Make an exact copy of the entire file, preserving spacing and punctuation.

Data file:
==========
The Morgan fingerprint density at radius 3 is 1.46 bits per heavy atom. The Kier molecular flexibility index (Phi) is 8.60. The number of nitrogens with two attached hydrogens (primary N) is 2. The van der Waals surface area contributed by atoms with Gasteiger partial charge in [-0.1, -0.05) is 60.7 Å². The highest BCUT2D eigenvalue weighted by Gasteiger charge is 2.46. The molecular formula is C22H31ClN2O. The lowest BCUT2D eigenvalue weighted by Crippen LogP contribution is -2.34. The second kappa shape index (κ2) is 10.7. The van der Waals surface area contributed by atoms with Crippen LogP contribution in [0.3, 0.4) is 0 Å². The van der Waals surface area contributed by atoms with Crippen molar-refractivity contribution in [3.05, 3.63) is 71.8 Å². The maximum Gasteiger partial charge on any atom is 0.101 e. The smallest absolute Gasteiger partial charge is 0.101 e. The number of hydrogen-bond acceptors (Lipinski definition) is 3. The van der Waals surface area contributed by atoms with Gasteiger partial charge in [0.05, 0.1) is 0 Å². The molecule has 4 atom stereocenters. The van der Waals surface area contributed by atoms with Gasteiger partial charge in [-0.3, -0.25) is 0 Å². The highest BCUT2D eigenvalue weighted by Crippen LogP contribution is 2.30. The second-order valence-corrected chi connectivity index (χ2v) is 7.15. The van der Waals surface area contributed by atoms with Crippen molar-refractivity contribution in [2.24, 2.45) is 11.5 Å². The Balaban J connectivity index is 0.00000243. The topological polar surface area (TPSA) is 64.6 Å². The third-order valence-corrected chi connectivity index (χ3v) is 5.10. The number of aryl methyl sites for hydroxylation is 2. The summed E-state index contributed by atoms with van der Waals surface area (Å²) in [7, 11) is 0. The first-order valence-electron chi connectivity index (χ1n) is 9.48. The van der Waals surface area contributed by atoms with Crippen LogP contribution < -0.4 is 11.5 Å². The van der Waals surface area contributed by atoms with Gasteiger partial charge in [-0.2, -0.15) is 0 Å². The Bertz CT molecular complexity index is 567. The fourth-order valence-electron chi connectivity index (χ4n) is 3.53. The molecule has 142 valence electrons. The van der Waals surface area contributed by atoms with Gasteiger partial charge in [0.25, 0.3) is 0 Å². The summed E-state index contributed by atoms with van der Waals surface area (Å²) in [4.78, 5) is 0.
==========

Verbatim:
The Morgan fingerprint density at radius 3 is 1.46 bits per heavy atom. The Kier molecular flexibility index (Phi) is 8.60. The number of nitrogens with two attached hydrogens (primary N) is 2. The van der Waals surface area contributed by atoms with Gasteiger partial charge in [-0.1, -0.05) is 60.7 Å². The highest BCUT2D eigenvalue weighted by Gasteiger charge is 2.46. The molecular formula is C22H31ClN2O. The lowest BCUT2D eigenvalue weighted by Crippen LogP contribution is -2.34. The second kappa shape index (κ2) is 10.7. The van der Waals surface area contributed by atoms with Crippen LogP contribution in [0.3, 0.4) is 0 Å². The van der Waals surface area contributed by atoms with Crippen molar-refractivity contribution in [3.05, 3.63) is 71.8 Å². The maximum Gasteiger partial charge on any atom is 0.101 e. The smallest absolute Gasteiger partial charge is 0.101 e. The number of hydrogen-bond acceptors (Lipinski definition) is 3. The van der Waals surface area contributed by atoms with Gasteiger partial charge in [0.05, 0.1) is 0 Å². The molecule has 4 atom stereocenters. The van der Waals surface area contributed by atoms with Gasteiger partial charge in [-0.3, -0.25) is 0 Å². The highest BCUT2D eigenvalue weighted by Crippen LogP contribution is 2.30. The second-order valence-corrected chi connectivity index (χ2v) is 7.15. The van der Waals surface area contributed by atoms with Crippen molar-refractivity contribution in [2.24, 2.45) is 11.5 Å². The Balaban J connectivity index is 0.00000243. The topological polar surface area (TPSA) is 64.6 Å². The third-order valence-corrected chi connectivity index (χ3v) is 5.10. The number of aryl methyl sites for hydroxylation is 2. The summed E-state index contributed by atoms with van der Waals surface area (Å²) in [7, 11) is 0. The first-order valence-electron chi connectivity index (χ1n) is 9.48. The van der Waals surface area contributed by atoms with Crippen LogP contribution < -0.4 is 11.5 Å². The van der Waals surface area contributed by atoms with Gasteiger partial charge in [-0.2, -0.15) is 0 Å². The Bertz CT molecular complexity index is 567. The fourth-order valence-electron chi connectivity index (χ4n) is 3.53. The molecule has 142 valence electrons. The van der Waals surface area contributed by atoms with Gasteiger partial charge in [0.25, 0.3) is 0 Å². The summed E-state index contributed by atoms with van der Waals surface area (Å²) in [4.78, 5) is 0.